Clearly, with such substantial economic implications, 5G technology will play a crucial role in contributing to solutions that address a multitude of societal needs around the globe. This also explains why, according to Ms. Kushino, “the rollout has been very much gaining a lot of attention” at this particular time.

“Enabling applications that we can’t imagine”

Elsa B. Kania, Adjunct Senior Fellow, Technology and National Security Program, Center for a New American Security, describes the current time as “an exciting moment to be talking about 5G when you think about the potential and possibilities that this capability will bring into bare.” Accelerating deployment is becoming increasingly important considering that the global economy is “facing threats of severe recession and economies struggling to find new sources of growth and dynamism going forward, 5G will be incredibly consequential when it comes to enabling new types of digital economy, enabling applications that we can’t imagine, whether in healthcare, education, agriculture, or likely can’t envision today.”

“Who would imagine we’d be living our lives on Zoom?” she posits.

“In Japan, 5G became a catalyst”

As Senior Manager of the Cyber Security Team, Research & Development Division at Hitachi America, Ltd., Kazuo Noguchi shared his view that, “In Japan, 5G became a catalyst in innovation for the technology area, digital transformation, and sustainable development goals (SDGs),” and believes that the spotlight on the upcoming Tokyo Olympics “is a great moment to go into 5G as a new technological area.”

He also emphasized the importance of trusted relationships: “The security clearance mechanism, particularly from the U.S.-Japan perspective and the government level is critical to build a foundation. And collaboration between government, industry, and academia is a key partnership in the multilateral area.”

“5G is not a single monolithic technology”

Moderator Ms. Lee-Turner, digging further into the heart of the matter, asked if people think they can do the same things with 4G as with 5G, why do we really need 5G?

“We need to think of the informal definition of 5G, which is the next level of integration and particularly satellites,” explained Prof. Médard, adding, “I think that’s going to be extremely important in terms of the coverage and in terms of having a complete different backhaul, that is to say, you know how you get into the core of the internet.”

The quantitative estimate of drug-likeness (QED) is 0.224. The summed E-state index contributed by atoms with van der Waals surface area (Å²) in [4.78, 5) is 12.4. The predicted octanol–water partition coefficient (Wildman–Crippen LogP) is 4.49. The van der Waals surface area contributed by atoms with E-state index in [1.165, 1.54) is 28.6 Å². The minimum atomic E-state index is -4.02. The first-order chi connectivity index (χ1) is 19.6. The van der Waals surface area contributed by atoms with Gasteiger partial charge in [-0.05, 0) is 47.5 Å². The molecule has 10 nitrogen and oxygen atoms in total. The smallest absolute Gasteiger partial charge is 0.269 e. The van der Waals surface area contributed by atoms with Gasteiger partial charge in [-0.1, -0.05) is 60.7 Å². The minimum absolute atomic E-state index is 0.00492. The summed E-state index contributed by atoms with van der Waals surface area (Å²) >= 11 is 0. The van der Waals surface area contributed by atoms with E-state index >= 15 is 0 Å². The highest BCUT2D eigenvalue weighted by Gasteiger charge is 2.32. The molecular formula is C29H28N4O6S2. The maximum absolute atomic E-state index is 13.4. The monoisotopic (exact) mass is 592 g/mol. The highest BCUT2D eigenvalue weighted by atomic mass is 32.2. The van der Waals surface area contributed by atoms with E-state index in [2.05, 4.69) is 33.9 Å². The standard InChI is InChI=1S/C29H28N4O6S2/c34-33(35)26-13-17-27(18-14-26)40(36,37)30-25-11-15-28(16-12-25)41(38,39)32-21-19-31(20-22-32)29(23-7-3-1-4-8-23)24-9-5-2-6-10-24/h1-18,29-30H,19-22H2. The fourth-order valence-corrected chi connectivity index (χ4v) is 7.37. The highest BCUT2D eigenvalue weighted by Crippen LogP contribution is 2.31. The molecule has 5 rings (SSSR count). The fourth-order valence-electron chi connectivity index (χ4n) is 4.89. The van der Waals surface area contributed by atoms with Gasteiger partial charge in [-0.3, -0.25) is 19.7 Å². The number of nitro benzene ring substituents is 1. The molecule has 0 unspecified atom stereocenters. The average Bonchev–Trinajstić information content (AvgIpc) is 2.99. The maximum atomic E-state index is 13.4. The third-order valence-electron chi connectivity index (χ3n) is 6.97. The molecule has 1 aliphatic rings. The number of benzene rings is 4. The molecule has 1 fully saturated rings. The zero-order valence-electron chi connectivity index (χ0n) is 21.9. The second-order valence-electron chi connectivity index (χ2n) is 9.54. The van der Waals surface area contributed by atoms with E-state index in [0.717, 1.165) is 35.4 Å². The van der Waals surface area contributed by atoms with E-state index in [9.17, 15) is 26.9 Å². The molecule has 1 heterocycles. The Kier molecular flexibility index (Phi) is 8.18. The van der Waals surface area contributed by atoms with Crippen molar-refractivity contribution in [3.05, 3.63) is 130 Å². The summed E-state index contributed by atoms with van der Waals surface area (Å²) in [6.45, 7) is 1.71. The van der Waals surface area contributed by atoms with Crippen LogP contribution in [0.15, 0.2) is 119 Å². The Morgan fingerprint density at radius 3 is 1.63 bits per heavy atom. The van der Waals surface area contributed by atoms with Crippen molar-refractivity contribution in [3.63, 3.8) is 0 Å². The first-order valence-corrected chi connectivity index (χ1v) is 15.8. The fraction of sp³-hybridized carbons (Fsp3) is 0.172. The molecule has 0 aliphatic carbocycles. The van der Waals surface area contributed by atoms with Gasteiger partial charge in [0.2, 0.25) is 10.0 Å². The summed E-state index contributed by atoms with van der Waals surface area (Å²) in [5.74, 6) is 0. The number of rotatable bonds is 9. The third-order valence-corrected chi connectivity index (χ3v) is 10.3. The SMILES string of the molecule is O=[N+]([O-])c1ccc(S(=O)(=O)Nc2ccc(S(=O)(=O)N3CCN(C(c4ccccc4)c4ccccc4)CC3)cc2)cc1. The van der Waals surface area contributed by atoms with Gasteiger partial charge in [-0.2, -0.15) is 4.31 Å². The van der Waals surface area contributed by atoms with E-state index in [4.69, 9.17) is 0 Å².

On the topic of security, Mr. Noguchi stated, “Ultimately 5G is the entrance of all the data. On the other hand, the end-to-end supply chain is critical—hardware, software, firmware—all kinds of insight from beginning to the end whether or not that is secured.”

Ms. Kania suggested that, “When we talk about 5G, there’s a tendency to speak in terms of a race. When there’s a focus on speed, at times that may come at the expense of security. And security is so fundamental and foundational to the viability of 5G going forward. So, I’d say this is more of a marathon, and not a marathon with a single course…5G is not a single monolithic technology; it is being used to characterize a range of potential techniques and approaches that may differ or diverge going forward. But I think the shared challenge is that with this greater complexity comes new security threats and concerns that could be more difficult to mitigate, but if done right 5G could be more secure than the quite insecure systems upon which we’re very dependent today.”

As communities, governments, and businesses around the globe continue to innovate, shape the future, and face challenges, it is an exciting and pivotal time to observe the ongoing rollout of this game-changing technology, and how exactly it will touch all our lives.